Graft versus host disease (GVHD) is a common side effect of allogeneic bone marrow or stem cell transplants. Although the chances of developing GVHD vary, 40% to 80% of transplant recipients get GVHD in some form or the other. GVHD is often mild, but occasionally it can be severe enough to be life threatening. This article will take you through the basics of this important and potentially distressing side effect of a transplant.
The marrow or the stem cells that are transplanted into the patient contain blood cells of the donor. One type of blood cell, called the T-cell, launches an attack on the tissues of the transplant recipient. Why does it do that? In this section, get a basic but detailed introduction to the development of GVHD.
GVHD may manifest within a few weeks of the transplant, or occasionally months later. When GVHD manifests within the first 100 days of treatment, it is called 'acute GVHD.' When it starts later, it is called 'chronic GVHD.' GVHD can affect multiple organs of the body. Patterns of affection may differ in the acute and chronic forms of this condition. Get a comprehensive overview of the symptoms of GVHD here.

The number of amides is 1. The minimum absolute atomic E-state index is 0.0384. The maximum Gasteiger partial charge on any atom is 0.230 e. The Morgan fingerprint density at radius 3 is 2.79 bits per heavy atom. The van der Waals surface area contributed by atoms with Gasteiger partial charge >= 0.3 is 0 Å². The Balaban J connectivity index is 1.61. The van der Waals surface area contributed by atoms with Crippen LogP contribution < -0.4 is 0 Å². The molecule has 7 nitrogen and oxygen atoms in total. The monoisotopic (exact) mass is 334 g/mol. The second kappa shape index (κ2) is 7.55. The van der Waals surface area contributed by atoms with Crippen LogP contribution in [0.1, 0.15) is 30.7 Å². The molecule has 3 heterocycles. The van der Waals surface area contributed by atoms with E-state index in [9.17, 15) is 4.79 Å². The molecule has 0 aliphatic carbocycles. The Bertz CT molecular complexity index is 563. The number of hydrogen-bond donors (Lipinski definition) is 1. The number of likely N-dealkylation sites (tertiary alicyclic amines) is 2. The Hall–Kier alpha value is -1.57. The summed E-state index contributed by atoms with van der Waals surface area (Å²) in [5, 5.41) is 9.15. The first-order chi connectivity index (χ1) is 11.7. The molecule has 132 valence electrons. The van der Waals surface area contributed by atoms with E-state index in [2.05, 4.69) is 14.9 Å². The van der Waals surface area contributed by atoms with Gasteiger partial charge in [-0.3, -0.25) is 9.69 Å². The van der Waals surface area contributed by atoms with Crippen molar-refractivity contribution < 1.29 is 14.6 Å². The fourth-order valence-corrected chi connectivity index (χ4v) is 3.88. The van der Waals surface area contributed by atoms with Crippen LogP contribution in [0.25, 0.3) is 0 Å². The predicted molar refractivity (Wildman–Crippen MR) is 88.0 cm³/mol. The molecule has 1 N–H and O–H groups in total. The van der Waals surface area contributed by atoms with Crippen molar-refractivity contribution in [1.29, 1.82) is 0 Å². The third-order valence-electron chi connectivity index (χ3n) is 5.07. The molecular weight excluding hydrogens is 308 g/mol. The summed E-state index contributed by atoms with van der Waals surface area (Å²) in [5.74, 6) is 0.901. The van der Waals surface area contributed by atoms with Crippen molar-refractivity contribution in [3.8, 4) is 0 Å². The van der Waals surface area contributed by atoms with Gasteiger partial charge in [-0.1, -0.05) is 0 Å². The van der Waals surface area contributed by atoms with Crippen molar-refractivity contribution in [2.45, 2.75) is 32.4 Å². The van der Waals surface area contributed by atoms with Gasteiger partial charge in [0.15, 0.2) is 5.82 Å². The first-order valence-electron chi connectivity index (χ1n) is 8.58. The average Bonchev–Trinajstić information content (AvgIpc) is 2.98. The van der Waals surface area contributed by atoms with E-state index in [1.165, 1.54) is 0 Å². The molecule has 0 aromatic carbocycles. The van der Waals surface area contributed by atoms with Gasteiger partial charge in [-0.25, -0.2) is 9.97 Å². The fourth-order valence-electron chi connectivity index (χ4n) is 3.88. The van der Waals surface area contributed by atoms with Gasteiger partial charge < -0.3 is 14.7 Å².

GVHD is a condition that can be extremely distressing. The success or failure of a transplant depends on preventing or minimizing the ill effects of this condition. This can be attempted in several ways. Find out the measures that can be taken to reduce the burden of GVHD.
GVHD is not easy to treat. It involves the assessment and modification of drugs that are routinely given for preventing GVHD. It also involves adding new drugs, especially steroids, to stop the damage to the organs of the transplant recipient. Occasionally, when the steroids is not enough to effectively control the condition, other drugs may need to be added. In this section, get an overview of treatment options for GVHD.